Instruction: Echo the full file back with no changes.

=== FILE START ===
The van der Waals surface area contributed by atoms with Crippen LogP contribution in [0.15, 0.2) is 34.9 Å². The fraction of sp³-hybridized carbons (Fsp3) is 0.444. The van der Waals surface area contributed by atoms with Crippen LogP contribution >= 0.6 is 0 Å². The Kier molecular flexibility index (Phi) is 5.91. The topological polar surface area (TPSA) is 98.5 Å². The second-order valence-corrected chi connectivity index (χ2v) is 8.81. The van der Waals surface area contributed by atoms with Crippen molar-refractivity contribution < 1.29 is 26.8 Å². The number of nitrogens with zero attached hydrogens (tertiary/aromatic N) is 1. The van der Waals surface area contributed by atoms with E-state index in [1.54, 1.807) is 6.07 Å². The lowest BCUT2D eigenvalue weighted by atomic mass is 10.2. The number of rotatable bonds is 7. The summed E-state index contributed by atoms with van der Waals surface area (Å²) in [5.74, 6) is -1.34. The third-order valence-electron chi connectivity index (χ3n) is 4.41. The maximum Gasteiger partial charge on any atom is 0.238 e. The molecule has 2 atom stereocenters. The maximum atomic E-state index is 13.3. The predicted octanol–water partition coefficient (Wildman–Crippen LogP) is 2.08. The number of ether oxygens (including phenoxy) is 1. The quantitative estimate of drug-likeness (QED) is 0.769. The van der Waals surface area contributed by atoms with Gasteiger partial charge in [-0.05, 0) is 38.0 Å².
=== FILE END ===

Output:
The van der Waals surface area contributed by atoms with Crippen LogP contribution in [0.15, 0.2) is 34.9 Å². The fraction of sp³-hybridized carbons (Fsp3) is 0.444. The van der Waals surface area contributed by atoms with Crippen LogP contribution >= 0.6 is 0 Å². The Kier molecular flexibility index (Phi) is 5.91. The topological polar surface area (TPSA) is 98.5 Å². The second-order valence-corrected chi connectivity index (χ2v) is 8.81. The van der Waals surface area contributed by atoms with Crippen molar-refractivity contribution < 1.29 is 26.8 Å². The number of nitrogens with zero attached hydrogens (tertiary/aromatic N) is 1. The van der Waals surface area contributed by atoms with E-state index in [1.54, 1.807) is 6.07 Å². The lowest BCUT2D eigenvalue weighted by atomic mass is 10.2. The number of rotatable bonds is 7. The summed E-state index contributed by atoms with van der Waals surface area (Å²) in [5.74, 6) is -1.34. The third-order valence-electron chi connectivity index (χ3n) is 4.41. The maximum Gasteiger partial charge on any atom is 0.238 e. The molecule has 2 atom stereocenters. The maximum atomic E-state index is 13.3. The predicted octanol–water partition coefficient (Wildman–Crippen LogP) is 2.08. The number of ether oxygens (including phenoxy) is 1. The quantitative estimate of drug-likeness (QED) is 0.769. The van der Waals surface area contributed by atoms with Gasteiger partial charge in [-0.05, 0) is 38.0 Å².